3. Dr. Lois Lee, Founder & Director, ChildrenoftheNight.org, has spent the past 30 years advocating for and providing help to thousands of children between the ages of 11 and 17 who are forced into prostitution. Children of the Night (COTN) started as a walk-in crisis center and 24-hour hotline. Three decades later, the hotline’s highly trained staff receives 10,000 calls from desperate kids each year. An in-home program started in 1994 provides shelter and nurture for up to 100 teens, and features an onsite school and college placement program. In 2011, Lee initiated With Out Walls (WOW) to bring COTN’s award-winning programs to underfunded and undeveloped teen shelters across the country. Dr. Lee is an Elfenworks In Harmony With Hope Recipient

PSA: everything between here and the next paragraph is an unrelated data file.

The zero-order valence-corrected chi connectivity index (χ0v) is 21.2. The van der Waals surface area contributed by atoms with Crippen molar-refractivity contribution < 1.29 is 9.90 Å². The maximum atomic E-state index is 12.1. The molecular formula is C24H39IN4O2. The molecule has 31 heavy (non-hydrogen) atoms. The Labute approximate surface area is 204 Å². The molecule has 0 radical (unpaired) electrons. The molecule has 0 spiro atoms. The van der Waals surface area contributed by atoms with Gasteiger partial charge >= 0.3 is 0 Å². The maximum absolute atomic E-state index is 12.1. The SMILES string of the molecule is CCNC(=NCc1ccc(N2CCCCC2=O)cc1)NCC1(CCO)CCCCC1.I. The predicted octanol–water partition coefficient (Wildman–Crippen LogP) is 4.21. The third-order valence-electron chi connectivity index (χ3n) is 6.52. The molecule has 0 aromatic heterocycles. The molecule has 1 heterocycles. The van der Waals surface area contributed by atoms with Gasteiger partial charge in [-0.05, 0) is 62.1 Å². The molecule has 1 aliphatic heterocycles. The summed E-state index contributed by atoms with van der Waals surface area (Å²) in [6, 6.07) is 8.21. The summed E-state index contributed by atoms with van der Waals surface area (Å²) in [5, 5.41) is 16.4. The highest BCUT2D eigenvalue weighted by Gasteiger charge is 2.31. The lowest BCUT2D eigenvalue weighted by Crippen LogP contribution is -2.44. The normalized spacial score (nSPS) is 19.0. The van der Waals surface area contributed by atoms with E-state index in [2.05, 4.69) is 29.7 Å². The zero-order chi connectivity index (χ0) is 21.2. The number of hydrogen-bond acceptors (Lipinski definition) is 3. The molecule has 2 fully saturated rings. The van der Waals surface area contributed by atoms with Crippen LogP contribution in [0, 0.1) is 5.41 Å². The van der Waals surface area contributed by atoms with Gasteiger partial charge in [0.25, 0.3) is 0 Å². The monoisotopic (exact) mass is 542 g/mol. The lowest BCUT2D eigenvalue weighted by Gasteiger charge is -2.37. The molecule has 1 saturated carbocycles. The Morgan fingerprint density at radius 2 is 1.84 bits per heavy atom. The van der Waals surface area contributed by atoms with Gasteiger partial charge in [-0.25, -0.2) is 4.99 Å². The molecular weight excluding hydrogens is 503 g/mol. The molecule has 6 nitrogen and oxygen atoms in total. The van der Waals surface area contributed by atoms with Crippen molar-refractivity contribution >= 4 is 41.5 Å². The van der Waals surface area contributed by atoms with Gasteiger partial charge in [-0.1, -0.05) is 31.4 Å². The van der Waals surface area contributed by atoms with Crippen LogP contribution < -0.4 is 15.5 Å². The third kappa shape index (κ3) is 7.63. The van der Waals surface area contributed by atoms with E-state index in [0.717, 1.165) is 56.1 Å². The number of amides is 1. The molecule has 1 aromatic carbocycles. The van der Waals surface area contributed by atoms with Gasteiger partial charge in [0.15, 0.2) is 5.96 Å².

4. Father Gregory Boyle, S.J., founder of homeboy-industries.org,  a one-stop shop for those who have decided to leave the world of LA’s gangs behind. Homeboy provides addiction and recovery programs; a full curriculum of classes that includes anger management, parenting, GED and computer classes; and free services such as tattoo removal, mental health counseling, job development, legal counseling and case management. Former gang members help manage and run the enterprise, which includes a bakery, café, and silkscreen operation, and maintenance and retail shops that fund about a third of Homeboy’s operations. Fr. Greg has been a beacon of hope in a blighted landscape. His efforts have directly impacted the lives of more than 100,000 people. Fr. Greg is an Elfenworks In Harmony With Hope Recipient